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Anyone have any idea what this was/is?


Robert Jones

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I almost agree with Terry, and he's probably right. I just question the fact the if that is what it is, does that mean that someone had to CONSTANTLY stand there and pump the whole time they wanted water? Imagine how hard it was to fill the 8 person spa!!! (relax, I'm joking)

I'm on the same track as Terry, but I wonder if the handle has more to do with priming.

Bill, where are you?

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Hi,

I thought it looked like an old hand-activated bilge pump from a ship. Given the fact that Tacoma is a port, maybe that's where it came from. Did you knock on that floor with a hard object to see whether it sounded hollow and indicated a cistern beneath?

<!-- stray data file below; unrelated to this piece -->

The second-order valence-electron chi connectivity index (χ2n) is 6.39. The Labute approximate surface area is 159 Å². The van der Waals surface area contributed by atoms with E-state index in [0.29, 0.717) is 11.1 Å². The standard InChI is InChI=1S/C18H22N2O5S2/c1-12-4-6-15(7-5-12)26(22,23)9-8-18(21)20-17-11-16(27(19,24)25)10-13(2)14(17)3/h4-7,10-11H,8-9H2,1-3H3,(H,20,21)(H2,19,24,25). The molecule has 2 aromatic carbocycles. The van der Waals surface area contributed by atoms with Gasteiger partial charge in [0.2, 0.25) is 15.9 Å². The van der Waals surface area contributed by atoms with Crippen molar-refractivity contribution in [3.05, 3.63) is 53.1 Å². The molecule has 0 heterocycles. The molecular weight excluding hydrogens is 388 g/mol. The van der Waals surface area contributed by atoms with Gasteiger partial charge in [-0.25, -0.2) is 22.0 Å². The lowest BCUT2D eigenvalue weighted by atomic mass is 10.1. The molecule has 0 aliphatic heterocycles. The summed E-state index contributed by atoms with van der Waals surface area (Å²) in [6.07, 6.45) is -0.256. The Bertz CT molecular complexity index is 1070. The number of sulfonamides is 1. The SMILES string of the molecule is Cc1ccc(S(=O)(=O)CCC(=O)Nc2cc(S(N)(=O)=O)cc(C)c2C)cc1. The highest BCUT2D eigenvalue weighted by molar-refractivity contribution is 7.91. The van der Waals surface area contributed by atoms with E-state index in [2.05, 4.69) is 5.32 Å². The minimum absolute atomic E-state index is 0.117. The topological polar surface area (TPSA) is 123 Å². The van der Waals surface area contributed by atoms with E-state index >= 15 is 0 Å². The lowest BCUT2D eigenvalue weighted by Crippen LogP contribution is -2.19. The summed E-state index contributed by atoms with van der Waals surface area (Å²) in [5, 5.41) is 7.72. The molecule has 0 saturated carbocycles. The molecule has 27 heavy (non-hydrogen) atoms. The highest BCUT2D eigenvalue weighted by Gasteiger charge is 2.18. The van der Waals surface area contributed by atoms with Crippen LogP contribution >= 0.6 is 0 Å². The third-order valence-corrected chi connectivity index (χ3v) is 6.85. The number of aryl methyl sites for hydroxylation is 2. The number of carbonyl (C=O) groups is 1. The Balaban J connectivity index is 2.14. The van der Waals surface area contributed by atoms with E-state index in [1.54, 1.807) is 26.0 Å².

OT - OF!!!

M.

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I don't know what it was being used for there, but it was probably manufactured as a hand-operated boiler feed pump. Not for a residential heating boiler, but a steam engine boiler.

Before a boiler "builds up steam", enough to operate it's steam driven water feed pump, it needs to be fed manually. I have seen horizontal feed pumps that look very much like this.

I can clearly see it was not intended to be mounted on the floor or base, but was to be bolted onto something (a steam engine).

Around these parts, cisterns are always next to the basement, not below. Water is drawn off a tap, located at the bottom of the foundation wall.

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